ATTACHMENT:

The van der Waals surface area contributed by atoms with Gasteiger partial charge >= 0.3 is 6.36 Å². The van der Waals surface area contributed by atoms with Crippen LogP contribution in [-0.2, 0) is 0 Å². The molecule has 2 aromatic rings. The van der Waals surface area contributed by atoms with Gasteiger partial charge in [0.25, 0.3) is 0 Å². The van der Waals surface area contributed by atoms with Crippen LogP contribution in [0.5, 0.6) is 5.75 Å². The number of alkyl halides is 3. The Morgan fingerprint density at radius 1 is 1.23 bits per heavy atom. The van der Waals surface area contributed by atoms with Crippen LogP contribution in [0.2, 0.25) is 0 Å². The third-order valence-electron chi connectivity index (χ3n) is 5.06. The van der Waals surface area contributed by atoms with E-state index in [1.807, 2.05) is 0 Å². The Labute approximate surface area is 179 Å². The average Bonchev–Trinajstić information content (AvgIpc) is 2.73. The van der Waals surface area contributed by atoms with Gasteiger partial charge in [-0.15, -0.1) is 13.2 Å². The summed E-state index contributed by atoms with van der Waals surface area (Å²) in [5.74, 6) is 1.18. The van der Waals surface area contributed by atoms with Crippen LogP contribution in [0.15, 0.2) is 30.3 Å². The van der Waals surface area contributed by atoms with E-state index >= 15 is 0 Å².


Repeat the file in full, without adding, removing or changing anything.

The van der Waals surface area contributed by atoms with Gasteiger partial charge >= 0.3 is 6.36 Å². The van der Waals surface area contributed by atoms with Crippen LogP contribution in [-0.2, 0) is 0 Å². The molecule has 2 aromatic rings. The van der Waals surface area contributed by atoms with Gasteiger partial charge in [0.25, 0.3) is 0 Å². The van der Waals surface area contributed by atoms with Crippen LogP contribution in [0.5, 0.6) is 5.75 Å². The number of alkyl halides is 3. The Morgan fingerprint density at radius 1 is 1.23 bits per heavy atom. The van der Waals surface area contributed by atoms with Crippen LogP contribution in [0.2, 0.25) is 0 Å². The third-order valence-electron chi connectivity index (χ3n) is 5.06. The van der Waals surface area contributed by atoms with E-state index in [1.807, 2.05) is 0 Å². The Labute approximate surface area is 179 Å². The average Bonchev–Trinajstić information content (AvgIpc) is 2.73. The van der Waals surface area contributed by atoms with Gasteiger partial charge in [-0.15, -0.1) is 13.2 Å². The summed E-state index contributed by atoms with van der Waals surface area (Å²) in [5.74, 6) is 1.18. The van der Waals surface area contributed by atoms with Crippen LogP contribution in [0.15, 0.2) is 30.3 Å². The van der Waals surface area contributed by atoms with E-state index >= 15 is 0 Å².